Bishop Francis A. Quinn – 1980-1993
Five months after Bishop Bell retired, Pope John Paul II named Francis A. Quinn, then an auxiliary Bishop of San Francisco, as the seventh Bishop of the Diocese of Sacramento. He was installed February 18, 1980, in the Sacramento Memorial Auditorium. Two years later, on September 1, 1981, John Paul II selected Father Alphonse Gallegos, O.A.R., Director of the Hispanic Affairs Division of the California Catholic Conference, as an auxiliary Bishop to Francis Quinn. He was ordained Bishop in the Cathedral of the Blessed Sacrament on November 4, 1981. Nothing but pastoral, Bishop Gallegos’ life was cut short in an automobile accident. Thousands of people gathered for his burial rites in the Cathedral of the Blessed Sacrament on October 11, 1991.
In 1985, the deanery structure of the diocese was revised to comprise 15 geographical areas. Each priest appointed to be a dean was officially installed at the Cathedral of the Blessed Sacrament on May 30, 1985.
Bishop Quinn called for a year of celebration as the Diocese reached its hundredth birthday: 1886-1986. The year was filled with remembering, preparation for the celebration and a search for our own history. The event itself was noted by local television companies and filmed.
Bishop Francis Quinn’s request to retire was accepted in 1993.
Bishop Alden J. Bell – 1962-1979
Pope John XXIII, on March 30, 1962, appointed the Most Reverend Alden J. Bell, D.D. , auxiliary bishop of Los Angeles, to become the sixth spiritual leader of the Sacramento Diocese. He was solemnly installed on May 15, 1962, in the Cathedral of the Blessed Sacrament. On September 15, 1966, Alpine County was transferred from the Diocese of Sacramento to the Diocese of Stockton by Sacred Decree.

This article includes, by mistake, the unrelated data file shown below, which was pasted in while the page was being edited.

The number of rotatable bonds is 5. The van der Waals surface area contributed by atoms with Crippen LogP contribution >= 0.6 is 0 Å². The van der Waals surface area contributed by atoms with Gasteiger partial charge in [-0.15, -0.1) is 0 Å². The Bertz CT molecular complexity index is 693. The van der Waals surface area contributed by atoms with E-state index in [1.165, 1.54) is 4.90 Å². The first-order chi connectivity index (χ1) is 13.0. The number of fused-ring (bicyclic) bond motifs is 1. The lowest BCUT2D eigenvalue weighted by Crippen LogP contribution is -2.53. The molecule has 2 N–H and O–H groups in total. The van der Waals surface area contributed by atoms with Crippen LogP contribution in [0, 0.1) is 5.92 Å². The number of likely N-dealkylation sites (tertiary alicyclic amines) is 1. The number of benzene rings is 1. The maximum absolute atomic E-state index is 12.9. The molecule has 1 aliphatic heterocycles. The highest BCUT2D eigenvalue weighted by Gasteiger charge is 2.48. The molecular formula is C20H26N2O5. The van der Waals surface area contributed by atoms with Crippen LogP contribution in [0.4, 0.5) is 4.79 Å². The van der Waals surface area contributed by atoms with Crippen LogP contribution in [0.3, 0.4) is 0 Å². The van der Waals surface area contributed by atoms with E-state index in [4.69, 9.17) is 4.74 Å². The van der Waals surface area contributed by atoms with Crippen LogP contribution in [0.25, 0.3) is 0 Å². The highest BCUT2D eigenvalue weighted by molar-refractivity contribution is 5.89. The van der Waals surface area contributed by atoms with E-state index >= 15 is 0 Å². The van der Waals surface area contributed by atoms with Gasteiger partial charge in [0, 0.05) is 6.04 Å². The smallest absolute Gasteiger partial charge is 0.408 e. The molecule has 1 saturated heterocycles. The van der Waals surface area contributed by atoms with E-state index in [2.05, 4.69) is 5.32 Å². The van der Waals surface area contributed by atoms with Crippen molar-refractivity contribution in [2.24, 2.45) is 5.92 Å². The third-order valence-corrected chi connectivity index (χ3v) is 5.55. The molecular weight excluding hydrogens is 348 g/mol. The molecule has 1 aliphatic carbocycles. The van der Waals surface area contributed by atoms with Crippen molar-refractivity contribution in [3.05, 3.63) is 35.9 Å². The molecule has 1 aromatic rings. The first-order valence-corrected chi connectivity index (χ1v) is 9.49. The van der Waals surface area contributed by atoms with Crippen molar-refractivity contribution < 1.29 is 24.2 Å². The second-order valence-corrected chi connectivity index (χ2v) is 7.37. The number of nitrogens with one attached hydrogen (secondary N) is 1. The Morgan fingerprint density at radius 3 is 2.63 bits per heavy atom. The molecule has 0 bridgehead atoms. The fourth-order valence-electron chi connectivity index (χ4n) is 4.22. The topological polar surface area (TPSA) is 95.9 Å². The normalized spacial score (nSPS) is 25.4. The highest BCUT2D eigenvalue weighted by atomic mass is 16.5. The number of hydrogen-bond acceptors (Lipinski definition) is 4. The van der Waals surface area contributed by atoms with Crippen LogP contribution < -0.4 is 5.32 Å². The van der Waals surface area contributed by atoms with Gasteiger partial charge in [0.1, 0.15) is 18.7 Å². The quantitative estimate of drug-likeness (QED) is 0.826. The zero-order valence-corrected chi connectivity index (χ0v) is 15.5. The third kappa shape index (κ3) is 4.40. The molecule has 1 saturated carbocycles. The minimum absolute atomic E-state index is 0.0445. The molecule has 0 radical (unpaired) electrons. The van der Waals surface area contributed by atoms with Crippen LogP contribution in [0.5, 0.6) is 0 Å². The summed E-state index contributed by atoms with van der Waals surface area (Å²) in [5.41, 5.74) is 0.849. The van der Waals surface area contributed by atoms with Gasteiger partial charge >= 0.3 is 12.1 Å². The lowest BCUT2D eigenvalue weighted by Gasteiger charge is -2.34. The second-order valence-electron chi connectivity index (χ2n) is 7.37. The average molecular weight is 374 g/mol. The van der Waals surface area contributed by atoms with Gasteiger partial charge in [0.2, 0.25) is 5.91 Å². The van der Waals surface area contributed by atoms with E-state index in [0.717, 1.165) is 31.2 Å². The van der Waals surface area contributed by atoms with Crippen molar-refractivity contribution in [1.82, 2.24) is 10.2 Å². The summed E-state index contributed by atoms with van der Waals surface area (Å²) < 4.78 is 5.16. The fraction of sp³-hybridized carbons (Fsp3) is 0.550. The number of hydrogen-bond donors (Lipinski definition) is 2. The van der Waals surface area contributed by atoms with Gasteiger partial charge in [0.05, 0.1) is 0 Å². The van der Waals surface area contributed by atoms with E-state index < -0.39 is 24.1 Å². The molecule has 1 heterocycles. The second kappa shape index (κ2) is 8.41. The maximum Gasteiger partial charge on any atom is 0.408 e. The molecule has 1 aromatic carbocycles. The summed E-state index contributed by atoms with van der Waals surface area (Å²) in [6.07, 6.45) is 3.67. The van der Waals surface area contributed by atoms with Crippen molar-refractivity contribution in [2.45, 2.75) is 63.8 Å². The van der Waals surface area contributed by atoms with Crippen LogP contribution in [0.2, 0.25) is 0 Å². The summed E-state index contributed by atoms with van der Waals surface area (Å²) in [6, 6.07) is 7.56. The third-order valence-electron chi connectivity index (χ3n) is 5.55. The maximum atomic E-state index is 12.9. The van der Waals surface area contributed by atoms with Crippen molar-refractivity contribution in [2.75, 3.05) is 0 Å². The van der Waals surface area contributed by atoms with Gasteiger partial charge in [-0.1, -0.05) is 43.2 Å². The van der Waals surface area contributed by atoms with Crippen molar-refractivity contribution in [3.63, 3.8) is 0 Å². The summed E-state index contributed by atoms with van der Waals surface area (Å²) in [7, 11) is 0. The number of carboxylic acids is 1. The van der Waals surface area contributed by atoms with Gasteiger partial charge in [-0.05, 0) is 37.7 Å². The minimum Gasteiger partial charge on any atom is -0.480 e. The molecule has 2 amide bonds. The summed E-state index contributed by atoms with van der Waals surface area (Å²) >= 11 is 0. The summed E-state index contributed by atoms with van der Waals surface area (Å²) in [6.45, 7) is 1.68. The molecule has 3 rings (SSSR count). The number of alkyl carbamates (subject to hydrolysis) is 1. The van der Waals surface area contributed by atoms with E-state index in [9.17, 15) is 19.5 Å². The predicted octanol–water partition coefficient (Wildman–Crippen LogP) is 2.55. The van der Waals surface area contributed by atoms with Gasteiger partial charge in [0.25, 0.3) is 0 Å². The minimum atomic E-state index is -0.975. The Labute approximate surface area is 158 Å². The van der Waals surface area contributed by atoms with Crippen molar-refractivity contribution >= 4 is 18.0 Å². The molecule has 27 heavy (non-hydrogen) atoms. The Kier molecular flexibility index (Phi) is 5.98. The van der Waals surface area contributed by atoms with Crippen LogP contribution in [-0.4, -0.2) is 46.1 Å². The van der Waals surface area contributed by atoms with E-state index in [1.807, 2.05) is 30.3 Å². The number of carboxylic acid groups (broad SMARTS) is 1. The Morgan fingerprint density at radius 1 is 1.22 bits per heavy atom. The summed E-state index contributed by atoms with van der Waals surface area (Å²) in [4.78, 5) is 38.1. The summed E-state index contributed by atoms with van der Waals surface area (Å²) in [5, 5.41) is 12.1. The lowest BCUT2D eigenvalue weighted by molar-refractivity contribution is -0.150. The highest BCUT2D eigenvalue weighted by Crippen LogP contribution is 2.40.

On February 27, 1974, Pope Paul VI appointed John S. Cummins as an auxiliary to Bishop Bell. However, within three years, he was selected as the second Bishop of the Oakland Diocese, leaving Bishop Bell without an auxiliary.
Bishop Bell retired on July 11, 1979. He was 75 years old. His years in the Diocese of Sacramento were busy ones since they demanded a flexibility in allowing and promoting the changes brought about because of the second Vatican Council. He surrounded himself with men who were leaders in the field of social action and education. He also strongly encouraged the emerging lay ministry in the Diocese. Bishop Bell died on August 28, 1982.
Bishop Joseph T. McGucken – 1957-1962
Most Reverend Joseph T. McGucken, S.T.D., L.L.D. , auxiliary bishop of Los Angeles, was appointed coadjutor bishop of Sacramento on October 26, 1955, and succeeded to the See upon the death of Bishop Armstrong. He was born March 13, 1902, in Los Angeles and was ordained in Rome January 16, 1928.